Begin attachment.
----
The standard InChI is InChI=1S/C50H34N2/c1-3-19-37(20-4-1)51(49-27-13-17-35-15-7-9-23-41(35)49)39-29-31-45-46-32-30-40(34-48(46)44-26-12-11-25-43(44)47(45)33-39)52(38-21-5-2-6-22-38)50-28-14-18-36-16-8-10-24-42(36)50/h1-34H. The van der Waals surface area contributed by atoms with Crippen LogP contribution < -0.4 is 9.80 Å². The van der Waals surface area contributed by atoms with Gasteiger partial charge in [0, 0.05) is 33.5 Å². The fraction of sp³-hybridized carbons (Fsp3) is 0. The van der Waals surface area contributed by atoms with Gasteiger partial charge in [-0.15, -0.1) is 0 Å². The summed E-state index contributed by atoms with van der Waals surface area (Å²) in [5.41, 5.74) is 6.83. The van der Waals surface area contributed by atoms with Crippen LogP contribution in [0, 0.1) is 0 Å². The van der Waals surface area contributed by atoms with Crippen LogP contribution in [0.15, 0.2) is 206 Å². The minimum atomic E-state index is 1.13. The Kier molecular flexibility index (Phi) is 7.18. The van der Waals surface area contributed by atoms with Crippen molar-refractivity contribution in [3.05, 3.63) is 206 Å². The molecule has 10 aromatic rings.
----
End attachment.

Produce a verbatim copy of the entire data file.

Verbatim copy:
The standard InChI is InChI=1S/C50H34N2/c1-3-19-37(20-4-1)51(49-27-13-17-35-15-7-9-23-41(35)49)39-29-31-45-46-32-30-40(34-48(46)44-26-12-11-25-43(44)47(45)33-39)52(38-21-5-2-6-22-38)50-28-14-18-36-16-8-10-24-42(36)50/h1-34H. The van der Waals surface area contributed by atoms with Crippen LogP contribution < -0.4 is 9.80 Å². The van der Waals surface area contributed by atoms with Gasteiger partial charge in [0, 0.05) is 33.5 Å². The fraction of sp³-hybridized carbons (Fsp3) is 0. The van der Waals surface area contributed by atoms with Gasteiger partial charge in [-0.15, -0.1) is 0 Å². The summed E-state index contributed by atoms with van der Waals surface area (Å²) in [5.41, 5.74) is 6.83. The van der Waals surface area contributed by atoms with Crippen LogP contribution in [0, 0.1) is 0 Å². The van der Waals surface area contributed by atoms with Crippen LogP contribution in [0.15, 0.2) is 206 Å². The minimum atomic E-state index is 1.13. The Kier molecular flexibility index (Phi) is 7.18. The van der Waals surface area contributed by atoms with Crippen molar-refractivity contribution in [3.05, 3.63) is 206 Å². The molecule has 10 aromatic rings.